No Way Home earned an Oscar nomination for its special effects, and apart from a sequence involving power lines in a forested area that looks very much like it was shot using miniatures, I can see why. The complicated Tetris-like shifting of the urban landscape completely suggests a universe that is fracturing, and the portals that lead from one universe to the next are rendered convincingly. The film’s budget was estimated to be a whopping $200 million, but the opening weekend box office alone was $260 million in the U.S. and Canada.

Just one question:  When a superhero fall, lands, or finds their footing again, is it deliberately campy that every single time they assume that low-crouch, one-hand-on-the-ground superhero pose? And how long will it take Disney to realize that they can build a fun theme-park attraction for fans if they have people take turns assuming the pose in front of a green screen so they can see themselves in a finished shot with background added?

Entire family:  No (age 8 and older?)
Run time:  148 min.
Aspect ratio:  2.39:1 widescreen
Featured audio:  DTS-HDMA 5.1
Studio/Distributor:  Columbia Pictures/Pascal Pictures/Marvel Studios
Bonus features:  B
Includes:  Blu-ray, DVD, Digital Code
Trailer
Amazon link
Rated PG-13 for sequences of action/violence, some language, and brief suggestive comments

Language:  2/10—A few of the characters use the “s” word and there might be a few other lesser profanities, but no f-bombs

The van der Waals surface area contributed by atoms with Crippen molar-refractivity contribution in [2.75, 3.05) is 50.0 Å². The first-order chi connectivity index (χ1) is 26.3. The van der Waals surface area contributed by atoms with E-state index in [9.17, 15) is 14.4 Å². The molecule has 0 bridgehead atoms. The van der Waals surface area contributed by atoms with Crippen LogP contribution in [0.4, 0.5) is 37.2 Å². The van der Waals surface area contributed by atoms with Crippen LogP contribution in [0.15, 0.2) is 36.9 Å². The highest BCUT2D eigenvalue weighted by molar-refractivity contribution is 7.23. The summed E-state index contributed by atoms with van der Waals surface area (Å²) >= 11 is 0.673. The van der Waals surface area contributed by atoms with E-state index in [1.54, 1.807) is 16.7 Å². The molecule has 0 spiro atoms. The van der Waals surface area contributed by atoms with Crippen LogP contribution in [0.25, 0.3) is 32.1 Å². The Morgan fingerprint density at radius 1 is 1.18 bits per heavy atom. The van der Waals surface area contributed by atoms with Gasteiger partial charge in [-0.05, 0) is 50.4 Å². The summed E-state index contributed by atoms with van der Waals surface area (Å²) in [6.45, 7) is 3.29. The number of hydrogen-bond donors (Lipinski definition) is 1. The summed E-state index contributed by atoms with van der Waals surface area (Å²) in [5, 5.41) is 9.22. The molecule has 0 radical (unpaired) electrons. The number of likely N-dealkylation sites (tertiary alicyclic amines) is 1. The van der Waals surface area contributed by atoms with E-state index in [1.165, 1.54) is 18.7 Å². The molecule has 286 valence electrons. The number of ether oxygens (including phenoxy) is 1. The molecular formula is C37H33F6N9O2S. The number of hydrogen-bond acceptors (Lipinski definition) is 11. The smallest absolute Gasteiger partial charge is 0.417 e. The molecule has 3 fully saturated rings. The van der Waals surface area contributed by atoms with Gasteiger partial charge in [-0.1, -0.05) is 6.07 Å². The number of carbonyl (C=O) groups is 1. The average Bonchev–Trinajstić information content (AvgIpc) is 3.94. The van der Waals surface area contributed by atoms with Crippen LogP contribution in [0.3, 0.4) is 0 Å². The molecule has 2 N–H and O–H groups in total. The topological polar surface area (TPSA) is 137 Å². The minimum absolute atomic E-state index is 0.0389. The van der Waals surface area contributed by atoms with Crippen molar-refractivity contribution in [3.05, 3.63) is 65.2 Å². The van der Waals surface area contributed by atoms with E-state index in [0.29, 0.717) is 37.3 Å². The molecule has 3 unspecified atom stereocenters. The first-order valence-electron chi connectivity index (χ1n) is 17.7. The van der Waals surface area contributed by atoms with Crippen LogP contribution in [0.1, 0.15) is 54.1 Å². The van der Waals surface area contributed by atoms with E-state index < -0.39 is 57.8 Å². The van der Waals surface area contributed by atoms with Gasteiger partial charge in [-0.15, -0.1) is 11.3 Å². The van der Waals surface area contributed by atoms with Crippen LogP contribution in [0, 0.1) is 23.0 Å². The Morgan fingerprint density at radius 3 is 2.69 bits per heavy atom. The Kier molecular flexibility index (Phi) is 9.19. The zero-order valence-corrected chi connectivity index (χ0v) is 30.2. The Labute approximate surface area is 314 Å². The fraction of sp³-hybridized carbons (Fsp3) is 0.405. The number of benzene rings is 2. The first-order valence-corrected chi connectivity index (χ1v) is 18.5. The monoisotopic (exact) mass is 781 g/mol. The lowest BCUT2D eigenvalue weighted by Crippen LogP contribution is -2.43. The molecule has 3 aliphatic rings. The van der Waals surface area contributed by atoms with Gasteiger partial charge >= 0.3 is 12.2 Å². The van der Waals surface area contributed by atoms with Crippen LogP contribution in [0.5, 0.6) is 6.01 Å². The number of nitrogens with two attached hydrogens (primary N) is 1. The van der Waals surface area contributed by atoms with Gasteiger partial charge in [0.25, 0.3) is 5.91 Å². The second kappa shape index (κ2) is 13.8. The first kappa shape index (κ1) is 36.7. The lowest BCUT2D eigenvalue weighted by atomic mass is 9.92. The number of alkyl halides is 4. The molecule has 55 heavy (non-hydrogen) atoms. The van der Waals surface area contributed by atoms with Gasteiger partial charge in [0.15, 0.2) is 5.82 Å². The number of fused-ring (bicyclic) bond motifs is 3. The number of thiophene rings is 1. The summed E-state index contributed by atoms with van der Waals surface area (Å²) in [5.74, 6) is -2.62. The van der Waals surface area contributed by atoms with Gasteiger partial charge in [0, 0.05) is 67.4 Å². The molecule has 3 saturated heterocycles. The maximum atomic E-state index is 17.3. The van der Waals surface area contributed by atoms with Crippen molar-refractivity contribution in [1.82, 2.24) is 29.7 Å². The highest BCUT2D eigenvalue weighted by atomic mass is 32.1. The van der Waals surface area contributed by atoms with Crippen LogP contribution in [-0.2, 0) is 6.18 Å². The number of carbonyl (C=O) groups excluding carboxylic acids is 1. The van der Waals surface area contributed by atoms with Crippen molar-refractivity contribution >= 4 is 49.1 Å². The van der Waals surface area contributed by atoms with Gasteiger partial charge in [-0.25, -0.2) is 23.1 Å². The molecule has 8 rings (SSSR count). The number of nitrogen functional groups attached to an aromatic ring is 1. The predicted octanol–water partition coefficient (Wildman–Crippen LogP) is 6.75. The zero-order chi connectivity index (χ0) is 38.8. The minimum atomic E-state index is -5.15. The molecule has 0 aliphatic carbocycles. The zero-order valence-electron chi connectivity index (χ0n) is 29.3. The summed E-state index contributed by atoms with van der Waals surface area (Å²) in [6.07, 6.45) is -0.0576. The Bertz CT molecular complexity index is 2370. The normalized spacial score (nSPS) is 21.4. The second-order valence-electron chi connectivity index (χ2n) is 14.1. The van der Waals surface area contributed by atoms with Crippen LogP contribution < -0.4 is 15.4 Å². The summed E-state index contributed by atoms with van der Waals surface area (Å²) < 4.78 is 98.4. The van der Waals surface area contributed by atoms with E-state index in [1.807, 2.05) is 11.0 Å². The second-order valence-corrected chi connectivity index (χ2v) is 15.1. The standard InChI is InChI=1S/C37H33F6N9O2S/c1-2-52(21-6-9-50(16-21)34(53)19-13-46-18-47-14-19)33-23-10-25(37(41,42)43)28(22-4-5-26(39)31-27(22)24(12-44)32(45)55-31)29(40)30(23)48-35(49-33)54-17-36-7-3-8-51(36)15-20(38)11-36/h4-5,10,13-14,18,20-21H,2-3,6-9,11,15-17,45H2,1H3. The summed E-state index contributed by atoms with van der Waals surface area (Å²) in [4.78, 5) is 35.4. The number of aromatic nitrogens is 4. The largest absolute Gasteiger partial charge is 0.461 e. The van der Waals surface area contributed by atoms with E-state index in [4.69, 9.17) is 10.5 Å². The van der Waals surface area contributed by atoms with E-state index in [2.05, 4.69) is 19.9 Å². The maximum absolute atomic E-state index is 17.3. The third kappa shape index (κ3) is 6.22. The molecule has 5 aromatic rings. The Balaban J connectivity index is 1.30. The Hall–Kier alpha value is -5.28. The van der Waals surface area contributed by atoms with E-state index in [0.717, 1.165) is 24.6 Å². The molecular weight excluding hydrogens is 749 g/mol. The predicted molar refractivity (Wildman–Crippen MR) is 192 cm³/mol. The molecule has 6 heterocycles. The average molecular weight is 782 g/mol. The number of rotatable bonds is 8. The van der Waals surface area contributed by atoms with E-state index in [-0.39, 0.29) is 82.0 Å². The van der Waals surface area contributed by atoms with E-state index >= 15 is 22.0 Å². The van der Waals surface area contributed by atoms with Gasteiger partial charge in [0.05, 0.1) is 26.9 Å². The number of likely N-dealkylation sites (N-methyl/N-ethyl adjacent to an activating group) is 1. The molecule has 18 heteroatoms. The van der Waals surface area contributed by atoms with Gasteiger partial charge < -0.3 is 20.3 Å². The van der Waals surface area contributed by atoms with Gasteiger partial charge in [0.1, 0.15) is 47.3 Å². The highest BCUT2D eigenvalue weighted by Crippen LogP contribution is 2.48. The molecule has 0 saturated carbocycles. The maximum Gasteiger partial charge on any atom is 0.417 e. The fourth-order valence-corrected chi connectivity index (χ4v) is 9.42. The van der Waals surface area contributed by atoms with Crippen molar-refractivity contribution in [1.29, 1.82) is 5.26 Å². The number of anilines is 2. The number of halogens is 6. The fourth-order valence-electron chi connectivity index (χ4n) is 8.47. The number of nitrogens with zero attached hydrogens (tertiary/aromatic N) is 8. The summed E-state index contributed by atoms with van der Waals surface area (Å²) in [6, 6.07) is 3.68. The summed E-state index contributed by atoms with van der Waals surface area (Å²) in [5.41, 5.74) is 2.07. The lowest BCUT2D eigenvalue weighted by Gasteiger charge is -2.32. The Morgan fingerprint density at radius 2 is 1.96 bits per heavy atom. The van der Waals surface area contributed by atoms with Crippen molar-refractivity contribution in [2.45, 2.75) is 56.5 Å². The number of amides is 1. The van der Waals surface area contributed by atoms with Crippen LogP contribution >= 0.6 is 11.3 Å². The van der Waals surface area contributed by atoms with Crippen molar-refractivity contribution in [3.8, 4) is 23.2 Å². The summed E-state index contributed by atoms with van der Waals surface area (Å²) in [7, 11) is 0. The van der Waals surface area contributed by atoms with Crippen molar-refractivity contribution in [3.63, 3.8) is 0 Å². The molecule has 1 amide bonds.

Sex:  1/10—Chaste as can be, with a few kisses plus an instance where a man is shown from the torso-up saying “I’m butt-ass naked”

Violence:  6/10—Punching, pummeling, explosions, and superhero-villain battling, but not much blood except for one emotional scene

Adult situations:  2/10—Really, all Marvel Universe films are adult-world films that kids have been a part of since the comic books first appeared, but in this one there are no drugs and the only scene that has anything close to drinking is an end-credit scene set in a bar

Takeaway:  The ending sets up fourth film, but thus far nothing is in pre-production

Review of THE PAPER TIGERS (Blu-ray)

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Grade:  B-
Action comedy-drama
Rated PG-13

If your family loved Cobra Kai—or even The Karate Kid films that preceded the popular TV series—and you’re looking for another martial arts offering that balances medium-intensity action, drama, and humor, you might consider The Paper Tigers. Yuji Okumoto, who appeared in the second Karate Kid film and also Cobra Kai, was the film’s producer.

This English-language 2020 martial arts film from director Quoc Bao Tran is as much in the tradition of old-guys-proving-they’ve-still-got-it tradition of films like Space Cowboys (2000) and Old Dogs (2009) as it is the kung fu movies. But don’t fear, younger viewers, there’s young martial arts action too. It’s just that the focus is on three middle-aged men whose bodies have seen better days. In other words, this isn’t your typical Asian martial arts film, though it does have an almost obligatory memorable fight scene.